Download
cme on n.
Skip this Video
Loading SlideShow in 5 Seconds..
OSTEOMYELITIS-At-Shaheed-Suhrawardy-Medical-College-Hospital PowerPoint Presentation
Download Presentation
OSTEOMYELITIS-At-Shaheed-Suhrawardy-Medical-College-Hospital

OSTEOMYELITIS-At-Shaheed-Suhrawardy-Medical-College-Hospital

232 Views Download Presentation
Download Presentation

OSTEOMYELITIS-At-Shaheed-Suhrawardy-Medical-College-Hospital

- - - - - - - - - - - - - - - - - - - - - - - - - - - E N D - - - - - - - - - - - - - - - - - - - - - - - - - - -
Presentation Transcript

  1. CME ON - OSTEOMYELITIS Basic of From - Department Of Orthopaedics & Traumatology. SheedSuhrawardy Medical College Hospital, Dhaka-1207, Bangladesh.

  2. Presenting By- Dr. GolamMahamudSuhash, From Department Of Orthopedic & Traumatology, ShaheedSuhrawardy Medical College Hospital, Dhaka-1207. Bangladesh. OSTEOMYELITIS Prepared By- Dr. Md Nazrul Islam MBBS, M . sc. (B M E).

  3. Definition of Osteomyelitis: Osteomyelitis may be defined as an acute or chronic inflammatory process of bone, bone marrow and its structure secondary to infection with micro organisms.

  4. Staging Of Osteomyelitis: The Cierny-Mader staging system is used – It is determined by the status of the disease process regardless of its aetiology, regionality or chronicity. It takes into account the state of the bone, the patient's overall condition and factors affecting the development of osteomyelitis.

  5. Anatomical Staging Of Osteomyelitis: 1: Medullaryosteomyelitis (infection confined to the bone surface) Stage. 2: Superficial osteomyelitis (contiguous type of infection)Stage. 3: Localisedosteomyelitis – (full-thickness cortical sequestration which can easily be removed surgically)Stage . 4: Diffuse osteomyelitis (loss of bone stability, even after surgical debridement).

  6. Etiological agents: • In Newborns (younger than 4 mo) - S. aureus, Enterobacter species, andgroup A and B Streptococcus species • In Children (aged 4 mo to 4 y) - S. aureus, group A Streptococcus species, Haemophilus influenzae, and Enterobacter species • In Children, adolescents (aged 4 y to adult) - S. aureus (80%), group A Streptococcus species, H. influenzae, and Enterobacter species • In Adult - S. aureus and occasionally Enterobacter or Streptococcus species • In Sickle Cell Anemia Patients -Salmonella species • Fungus also causes osteomyelitis.

  7. Hematogenous-common in children • Direct inoculation (usually traumatic, but also surgical) • Local invasion from a contiguous infection (usually decubitus ulcer or periodontal disease) Pathogenesis

  8. Pathogenesis(cont….) • Hematogenousosteomyelitis highest in the first two decades of life. • < 5 years of age. • In adult-Haematogenous is less common but they suffered due to debility,disease(diabetes mellitus)drugs(immunosuppresion).

  9. Pathogenesis(cont….) Discontinuous endothelium of distal metaphyseal vessels ----passage of bacteria through these gaps ---deposition • Trauma or emboli lead to occlusion of the slow-flowing sinusoidal vessels, further establishing a nidus for infection. • Metaphyseal capillaries--- lack phagocytic lining cells • Sinusoidal veins contain - inactive phagocytic cells. • Necrosis of cortical bone and marrow occurs. • Exudate under pressure is forced through the Haversian systems and Volkmann canals and into the cortex of the bone.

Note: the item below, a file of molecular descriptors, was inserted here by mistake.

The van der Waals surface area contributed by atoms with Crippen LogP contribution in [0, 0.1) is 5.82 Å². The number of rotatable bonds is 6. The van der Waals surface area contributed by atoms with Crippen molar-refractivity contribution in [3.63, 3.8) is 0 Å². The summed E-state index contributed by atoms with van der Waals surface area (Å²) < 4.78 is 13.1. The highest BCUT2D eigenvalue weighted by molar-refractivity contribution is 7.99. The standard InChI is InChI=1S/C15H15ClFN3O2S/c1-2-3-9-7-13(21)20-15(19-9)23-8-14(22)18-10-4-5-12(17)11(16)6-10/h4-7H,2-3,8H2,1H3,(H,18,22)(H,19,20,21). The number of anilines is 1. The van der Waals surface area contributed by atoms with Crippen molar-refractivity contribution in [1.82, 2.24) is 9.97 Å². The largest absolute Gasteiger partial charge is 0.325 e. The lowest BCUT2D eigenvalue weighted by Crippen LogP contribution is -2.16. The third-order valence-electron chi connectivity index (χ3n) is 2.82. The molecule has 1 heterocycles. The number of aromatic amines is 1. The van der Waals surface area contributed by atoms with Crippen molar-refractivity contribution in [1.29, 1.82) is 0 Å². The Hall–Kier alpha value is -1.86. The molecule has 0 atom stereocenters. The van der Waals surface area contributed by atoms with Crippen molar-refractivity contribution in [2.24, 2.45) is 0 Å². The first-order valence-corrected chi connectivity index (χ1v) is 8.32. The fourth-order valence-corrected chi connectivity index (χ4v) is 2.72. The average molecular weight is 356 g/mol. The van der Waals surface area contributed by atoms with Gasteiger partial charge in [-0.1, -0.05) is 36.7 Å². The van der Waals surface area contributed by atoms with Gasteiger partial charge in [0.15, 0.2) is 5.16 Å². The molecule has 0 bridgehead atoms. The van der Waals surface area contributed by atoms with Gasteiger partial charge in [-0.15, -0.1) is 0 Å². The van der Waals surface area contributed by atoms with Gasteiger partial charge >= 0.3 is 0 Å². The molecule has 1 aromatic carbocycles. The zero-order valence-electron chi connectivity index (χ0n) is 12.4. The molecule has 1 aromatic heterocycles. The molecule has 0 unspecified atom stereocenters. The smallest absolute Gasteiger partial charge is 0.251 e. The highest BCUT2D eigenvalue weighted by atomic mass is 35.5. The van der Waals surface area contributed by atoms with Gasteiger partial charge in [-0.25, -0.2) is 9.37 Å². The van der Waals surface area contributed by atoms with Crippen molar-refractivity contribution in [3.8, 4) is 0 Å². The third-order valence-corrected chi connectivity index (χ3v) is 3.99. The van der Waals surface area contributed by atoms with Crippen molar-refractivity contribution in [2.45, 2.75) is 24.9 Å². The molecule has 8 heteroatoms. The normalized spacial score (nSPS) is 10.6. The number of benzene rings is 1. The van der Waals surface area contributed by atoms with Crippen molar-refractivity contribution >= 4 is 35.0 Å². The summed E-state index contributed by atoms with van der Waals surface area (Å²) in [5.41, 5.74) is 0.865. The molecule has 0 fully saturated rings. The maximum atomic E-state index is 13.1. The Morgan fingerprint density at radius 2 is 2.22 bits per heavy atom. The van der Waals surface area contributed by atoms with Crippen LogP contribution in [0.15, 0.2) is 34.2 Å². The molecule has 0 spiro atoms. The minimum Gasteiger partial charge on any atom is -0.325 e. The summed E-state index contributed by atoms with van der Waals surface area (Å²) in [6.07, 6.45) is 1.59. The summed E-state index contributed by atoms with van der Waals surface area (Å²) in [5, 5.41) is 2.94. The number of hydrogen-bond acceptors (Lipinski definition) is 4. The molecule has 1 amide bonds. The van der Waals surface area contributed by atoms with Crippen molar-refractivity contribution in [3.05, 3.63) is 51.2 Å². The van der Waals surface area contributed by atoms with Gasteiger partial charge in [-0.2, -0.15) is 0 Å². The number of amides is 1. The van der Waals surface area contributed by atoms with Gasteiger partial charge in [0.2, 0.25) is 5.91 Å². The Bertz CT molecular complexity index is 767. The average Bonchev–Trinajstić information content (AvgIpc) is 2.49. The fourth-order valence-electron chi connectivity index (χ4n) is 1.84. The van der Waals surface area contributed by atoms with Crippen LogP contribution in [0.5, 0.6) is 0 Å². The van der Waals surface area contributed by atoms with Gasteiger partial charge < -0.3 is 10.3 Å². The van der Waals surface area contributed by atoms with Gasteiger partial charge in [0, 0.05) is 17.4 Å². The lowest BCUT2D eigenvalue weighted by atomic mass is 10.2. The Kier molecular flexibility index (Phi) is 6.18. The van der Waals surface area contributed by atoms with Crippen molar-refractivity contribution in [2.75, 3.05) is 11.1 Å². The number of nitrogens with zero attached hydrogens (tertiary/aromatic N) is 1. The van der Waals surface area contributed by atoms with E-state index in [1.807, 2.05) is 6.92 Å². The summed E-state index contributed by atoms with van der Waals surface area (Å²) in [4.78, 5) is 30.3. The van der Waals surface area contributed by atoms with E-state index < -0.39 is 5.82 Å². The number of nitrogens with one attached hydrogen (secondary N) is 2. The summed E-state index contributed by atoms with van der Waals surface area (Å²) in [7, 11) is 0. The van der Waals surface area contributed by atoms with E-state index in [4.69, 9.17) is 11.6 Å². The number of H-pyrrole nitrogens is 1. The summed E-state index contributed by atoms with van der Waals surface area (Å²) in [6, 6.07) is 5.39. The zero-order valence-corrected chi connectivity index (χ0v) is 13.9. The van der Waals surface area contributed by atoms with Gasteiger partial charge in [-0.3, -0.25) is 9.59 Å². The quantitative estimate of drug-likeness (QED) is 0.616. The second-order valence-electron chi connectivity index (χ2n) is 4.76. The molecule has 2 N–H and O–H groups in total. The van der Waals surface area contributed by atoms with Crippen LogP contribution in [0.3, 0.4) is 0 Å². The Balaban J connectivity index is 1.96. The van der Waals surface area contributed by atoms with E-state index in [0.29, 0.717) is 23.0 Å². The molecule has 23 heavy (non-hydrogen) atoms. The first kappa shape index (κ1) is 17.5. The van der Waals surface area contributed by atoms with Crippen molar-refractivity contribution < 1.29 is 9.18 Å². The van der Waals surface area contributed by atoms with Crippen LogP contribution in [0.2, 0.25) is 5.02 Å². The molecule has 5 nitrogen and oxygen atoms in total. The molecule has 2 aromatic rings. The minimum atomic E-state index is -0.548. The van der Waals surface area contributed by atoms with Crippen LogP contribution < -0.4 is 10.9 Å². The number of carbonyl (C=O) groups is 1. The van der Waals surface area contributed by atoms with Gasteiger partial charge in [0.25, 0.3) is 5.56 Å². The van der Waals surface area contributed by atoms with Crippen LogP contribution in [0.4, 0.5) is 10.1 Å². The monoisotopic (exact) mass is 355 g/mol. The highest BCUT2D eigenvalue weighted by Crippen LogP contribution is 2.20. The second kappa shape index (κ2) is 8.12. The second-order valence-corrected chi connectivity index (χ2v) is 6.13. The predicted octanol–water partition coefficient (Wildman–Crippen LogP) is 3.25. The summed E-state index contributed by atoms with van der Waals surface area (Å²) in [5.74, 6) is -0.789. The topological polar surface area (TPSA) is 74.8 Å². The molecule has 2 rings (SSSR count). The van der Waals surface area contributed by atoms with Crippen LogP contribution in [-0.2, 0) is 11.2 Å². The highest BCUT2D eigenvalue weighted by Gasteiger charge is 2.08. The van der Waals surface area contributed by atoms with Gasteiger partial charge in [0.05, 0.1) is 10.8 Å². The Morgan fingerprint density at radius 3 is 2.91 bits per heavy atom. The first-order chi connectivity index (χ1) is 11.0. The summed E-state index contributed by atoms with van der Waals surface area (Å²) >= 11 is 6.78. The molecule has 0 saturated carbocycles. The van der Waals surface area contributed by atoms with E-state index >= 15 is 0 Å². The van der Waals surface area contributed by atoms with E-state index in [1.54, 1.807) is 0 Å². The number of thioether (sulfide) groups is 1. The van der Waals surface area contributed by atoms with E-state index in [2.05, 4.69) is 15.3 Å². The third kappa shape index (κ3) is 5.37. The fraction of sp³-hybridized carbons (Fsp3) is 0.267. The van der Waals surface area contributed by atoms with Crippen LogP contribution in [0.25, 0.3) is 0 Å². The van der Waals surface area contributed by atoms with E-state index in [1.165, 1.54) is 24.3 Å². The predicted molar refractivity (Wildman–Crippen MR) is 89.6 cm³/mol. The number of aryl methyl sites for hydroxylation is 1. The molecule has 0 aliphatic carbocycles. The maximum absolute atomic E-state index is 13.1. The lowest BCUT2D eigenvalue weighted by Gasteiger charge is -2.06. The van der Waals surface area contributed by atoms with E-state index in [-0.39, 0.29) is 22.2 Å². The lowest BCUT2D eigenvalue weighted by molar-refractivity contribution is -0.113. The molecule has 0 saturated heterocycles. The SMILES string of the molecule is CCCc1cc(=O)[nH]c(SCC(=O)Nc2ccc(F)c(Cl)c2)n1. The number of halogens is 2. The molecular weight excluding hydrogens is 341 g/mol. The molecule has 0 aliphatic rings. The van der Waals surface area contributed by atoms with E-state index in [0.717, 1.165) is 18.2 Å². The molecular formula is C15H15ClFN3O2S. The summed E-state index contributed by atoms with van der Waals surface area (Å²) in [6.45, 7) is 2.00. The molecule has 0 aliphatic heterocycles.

10. Pathogenesis(cont….) Pus spreads into the bone's blood vessels, impairing their flow, and areas of devitalized infected bone, known as sequestra, form the basis of a chronic infection.Often, the body will try to create new bone around the area of necrosis. The resulting new bone is often called an involucrum.Onhistologic examination, these areas of necrotic bone are the basis for distinguishing between acuteand  chronicosteomyelitis.

  11. Newborns- • Joint involvement is common • Nutrient metaphyseal capillaries perforate the epiphyseal growth plate, particularly in the hip, shoulder, and knee thin metaphyseal cortex.

  12. Factors That Turn Acute Bone Infection to Chronic Osteomyelitis: Trauma (orthopaedic surgery or open fracture) Prosthetic orthopaedic device Diabetes Peripheral vascular disease Chronic joint disease Alcoholism Intravenous drug abuse Chronic steroid use Immunosuppression Tuberculosis HIV and AIDS Sickle cell disease Presence of catheter-related blood stream infection.

  13. Diagnosis Signs and symptom • Temperature >102ºF • long-lasting pain, • Decreased range of motion in the case of joint involvement. • local warmth, tenderness, swelling

  14. Diagnosis(cont….) • Aspiration of pus and send for culture • W.B.C. CRP and ESR • Blood for culture • Plain films, bone scintigram,ultrasound,CT Scan and MRI Even a biopsy all show positive results

  15. Laboratory findings: • Elevations in the peripheral white blood cell count (WBC), • Erythrocyte sedimentation rate (ESR), and C-reactive protein (CRP) in children with hematogenousosteomyelitis are variable and nonspecific • Blood culture is positive in half of cases.

  16. Lytic and sclerosis, indicating chronic infection. • Periostealnew bone formation, with compatible clinical findings Plain radiographs shows-

  17. Withinthree to seven days- • interposed translucent fat planes within muscle are obliterated by edema fluid. • Periostealelevation or thickening may represent new bone formation, pus, or reactive edema from adjacent soft tissue infection